Checks may seem secure and trustworthy. And understandably so: You deposit a check, and your bank quickly releases funds to your account. Or you drop a bill payment in your mailbox and expect your utility company will receive it and credit your account appropriately.
Unfortunately, a lot can go wrong in these scenarios. Checks are easily stolen, faked or forged. Check fraud complaints reported to government agencies and consumer groups have doubled over the past three years.
The Federal Trade Commission (FTC) said it receives tens of thousands of fake check reports each year, and that number has increased steadily year over year. As has the amount lost to these scams. In 2017, the FTC received complaints totaling more than $25 million in losses due to check fraud. The FBI’s Internet Crime Complaint Center (IC3) reported losses of more than $12 million in 2017.
But the FTC also believes that less than 10% of check fraud victims file reports to the Better Business Bureau (BBB) or law enforcement, and even fewer report to federal regulatory agencies. It’s estimated that there were more than 500,000 victims of counterfeit checks in 2017.
What is check fraud?
There are several types of check fraud. Some involve criminals stealing, forging or faking your personal checks. Others are related to fake checks you may receive from scammers you don’t know.
Personal check theft and forgery
Jeff Lanza, a cybercrime expert and former FBI agent who spent more than 20 years investigating financial crimes and fraud, told DepositAccounts that one of the most common check scams occurs when someone gets ahold of your routing and account numbers and prints fake checks. These checks are connected to your bank account, which means thieves can quickly clear out your cash by writing bad checks.
In other cases, thieves will get ahold of a check you’ve written — a bill payment or birthday card you’ve left in your mailbox, for example — and erase the ink using basic household chemicals. This practice, called check washing, allows them to make the check out to a new recipient or themselves. Meanwhile, your signature is legitimate, and if the deposit amount remains the same, you may not realize that the intended recipient never received their money.
A third fraud possibility is that a thief, or even the legitimate check recipient, will manipulate the amount, such as by adding zeros.
Cashier’s check fraud and forgery
Another type of check fraud involves cashier’s checks or fake checks you receive from scammers. The BBB warns that there are more than a half-dozen common types of fake check fraud, including mystery shopper scams to overpayment scams to fake sweepstakes and lotteries.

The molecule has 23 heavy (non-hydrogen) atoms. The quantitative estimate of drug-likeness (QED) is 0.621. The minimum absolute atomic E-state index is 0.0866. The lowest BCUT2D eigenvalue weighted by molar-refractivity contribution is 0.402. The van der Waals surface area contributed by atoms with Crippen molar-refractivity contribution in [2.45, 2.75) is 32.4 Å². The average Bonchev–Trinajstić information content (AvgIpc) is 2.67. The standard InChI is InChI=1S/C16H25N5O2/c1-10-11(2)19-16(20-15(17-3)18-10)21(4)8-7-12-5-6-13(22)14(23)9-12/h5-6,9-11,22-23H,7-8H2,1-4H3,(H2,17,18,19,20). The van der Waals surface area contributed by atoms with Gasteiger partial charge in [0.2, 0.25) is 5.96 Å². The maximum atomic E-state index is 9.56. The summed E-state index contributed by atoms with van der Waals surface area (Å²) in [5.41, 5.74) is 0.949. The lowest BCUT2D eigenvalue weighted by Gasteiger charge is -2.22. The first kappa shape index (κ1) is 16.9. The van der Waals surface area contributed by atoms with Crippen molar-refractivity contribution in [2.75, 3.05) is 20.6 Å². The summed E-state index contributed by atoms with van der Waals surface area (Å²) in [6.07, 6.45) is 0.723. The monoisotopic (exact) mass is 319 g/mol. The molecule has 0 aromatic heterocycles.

The scams go like this: You receive a check — often a cashier’s check — in the mail with a note that you won a prize from Publishers Clearing House or another recognizable lottery. To claim your “prize” though, you have to deposit the check into your account and wire taxes and fees back to a third party. Of course, the check is fake, but because banks release funds quickly, you’ve now paid a large sum of your own money to scammers and received nothing in return.
Another scam involves overpayments for legitimate goods you sell on Craigslist or other online marketplaces. The buyer sends a check over the amount you agree upon, says they made a clerical error in filling out the check and requests that you deposit it anyway and refund the extra via wire transfer. As in the first example, the money you wire is yours, not legitimate funds from the fake check.
A third scenario is the mystery shopper scam, which the BBB reports is the most common type of check fraud. In this situation, scammers offer victims jobs as secret shoppers and tell them to deposit an enclosed check into their accounts. The victim is then instructed to “mystery shop” at a store such as Walmart, write a report of their experience, wire some of the money back and keep the rest as payment. Because the check is fake, you’re sending your own funds to the thief. In some cases, scammers send victims to drugstores to buy gift cards and send photos of the numbers back as well.
While it is possible for scammers and thieves involved in check fraud to steal your personal information and use it in malicious ways, most are looking to rip you off — and you stand to lose significant sums depending on the scam.
“The goal here is money,” Lanza said. “If I’m a person who is involved in check fraud, I just want to convert that paper into cash.”
4 signs you’ve fallen victim to check fraud
1. You bounce a check or overdraft
If you normally have enough funds in your bank account to cover the checks you write and your other bill payments, bouncing a legitimate check or overdrafting may be a sign that someone else has access to your money. Banks won’t cash checks if you have insufficient funds, and they may charge you a nonsufficient funds or overdraft fee. A bounced check is one of the primary ways consumers discover they’ve been victimized, according to Lanza.